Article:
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Source: Massey University

Hectors dolphin. Photo credit:Dr Manue Martinez

Massey University marine mammal expert Professor Karen Stockin is one of a team of international scientists from 30 institutes and 13 countries challenging current understanding and conservation efforts for marine mammals globally.

The international research team – led by the University of Exeter, England, and including Professor Stockin, from the Cetacean Ecology Research Group at Massey’s Auckland campus – has just published its views on the next steps for marine mammal conservation.

In a detailed review of the status of the world’s 126 marine mammal species – which include whales, dolphins, seals, sea lions, manatees, dugongs, sea otters and polar bears – scientists found that accidental capture by fisheries (bycatch), climate change and pollution are among the key drivers of decline.

A quarter of these species are now classified as being at risk of extinction (vulnerable, endangered or critically endangered on the International Union for Conservation of Nature (IUCN) Red List) with the near-extinct vaquita porpoise and Maui’s dolphin among those in greatest danger.

“We have reached a critical point in terms of marine mammal conservation,” said lead author Dr Sarah Nelms, of the Centre for Ecology and Conservation on the University of Exeter’s Penryn Campus in Cornwall.  

The researchers say 21 per cent of marine mammal species are listed as “data deficient” in the IUCN Red List – meaning not enough is known to assess their conservation status. This lack of knowledge makes it difficult to identify which species are in need of protection and what actions should be taken to save them.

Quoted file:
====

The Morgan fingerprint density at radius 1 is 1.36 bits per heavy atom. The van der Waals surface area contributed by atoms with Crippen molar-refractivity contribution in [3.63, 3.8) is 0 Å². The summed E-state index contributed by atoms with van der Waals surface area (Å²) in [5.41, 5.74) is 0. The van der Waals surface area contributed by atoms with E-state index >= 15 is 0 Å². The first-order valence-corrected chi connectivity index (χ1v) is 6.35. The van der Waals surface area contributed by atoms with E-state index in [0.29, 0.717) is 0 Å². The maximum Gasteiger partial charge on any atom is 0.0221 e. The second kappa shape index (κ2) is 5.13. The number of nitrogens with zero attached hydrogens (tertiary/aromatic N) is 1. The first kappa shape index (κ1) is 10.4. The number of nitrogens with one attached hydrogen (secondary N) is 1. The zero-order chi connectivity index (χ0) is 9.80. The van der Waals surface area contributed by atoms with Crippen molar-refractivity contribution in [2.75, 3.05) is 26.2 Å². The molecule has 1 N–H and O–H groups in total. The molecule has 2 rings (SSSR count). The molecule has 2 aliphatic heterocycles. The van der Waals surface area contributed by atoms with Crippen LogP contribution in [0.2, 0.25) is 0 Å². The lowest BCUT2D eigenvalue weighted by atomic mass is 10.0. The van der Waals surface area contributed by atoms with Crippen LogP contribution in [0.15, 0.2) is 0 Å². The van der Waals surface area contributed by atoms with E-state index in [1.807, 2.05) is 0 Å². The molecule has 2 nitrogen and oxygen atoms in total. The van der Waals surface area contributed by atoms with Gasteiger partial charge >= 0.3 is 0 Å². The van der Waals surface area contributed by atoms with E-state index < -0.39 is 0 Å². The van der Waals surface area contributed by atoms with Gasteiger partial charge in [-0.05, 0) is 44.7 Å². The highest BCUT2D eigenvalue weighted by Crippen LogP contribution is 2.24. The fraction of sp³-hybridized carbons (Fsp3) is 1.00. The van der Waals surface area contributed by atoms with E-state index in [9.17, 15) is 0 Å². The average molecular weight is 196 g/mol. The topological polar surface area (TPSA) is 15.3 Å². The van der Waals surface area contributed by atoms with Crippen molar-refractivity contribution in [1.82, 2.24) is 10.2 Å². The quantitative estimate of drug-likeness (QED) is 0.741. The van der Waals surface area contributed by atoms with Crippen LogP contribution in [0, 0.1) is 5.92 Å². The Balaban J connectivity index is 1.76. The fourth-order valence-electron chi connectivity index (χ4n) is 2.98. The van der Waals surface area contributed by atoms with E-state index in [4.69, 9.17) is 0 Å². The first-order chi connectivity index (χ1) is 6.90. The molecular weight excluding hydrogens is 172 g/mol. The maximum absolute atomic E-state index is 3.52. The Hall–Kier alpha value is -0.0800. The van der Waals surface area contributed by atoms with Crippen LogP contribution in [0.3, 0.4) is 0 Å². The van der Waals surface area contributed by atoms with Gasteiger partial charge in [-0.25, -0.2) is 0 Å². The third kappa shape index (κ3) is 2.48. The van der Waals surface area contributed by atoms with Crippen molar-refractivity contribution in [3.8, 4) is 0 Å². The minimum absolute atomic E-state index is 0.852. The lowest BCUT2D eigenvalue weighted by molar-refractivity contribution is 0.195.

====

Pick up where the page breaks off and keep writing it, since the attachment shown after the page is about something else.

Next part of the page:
Discussing the roles of environmental contaminants and welfare science in conservation efforts of marine mammals, Professor Stockin says; “We are at a pivotal point where a ONE HEALTH approach is needed to tackle the big wicked problems such as toxoplasma in Maui’s dolphins”.

Professor Brendan Godley, who leads the Exeter Marine research group, said: “To continue conservation successes and reverse the downward trend in at-risk species, we need to understand the threats they face and the conservation measures that could help.

“Technology, such as drone and satellite imaging, electronic tags and molecular techniques are among the tools that will help us do this. Additionally, sharing best practice will empower us – and this is why we are so proud to be part of such a large and international group for this project.”

The paper, published in the journal Endangered Species Research, is entitled: “Marine mammal conservation: Over the horizon.”

The paper is available at:

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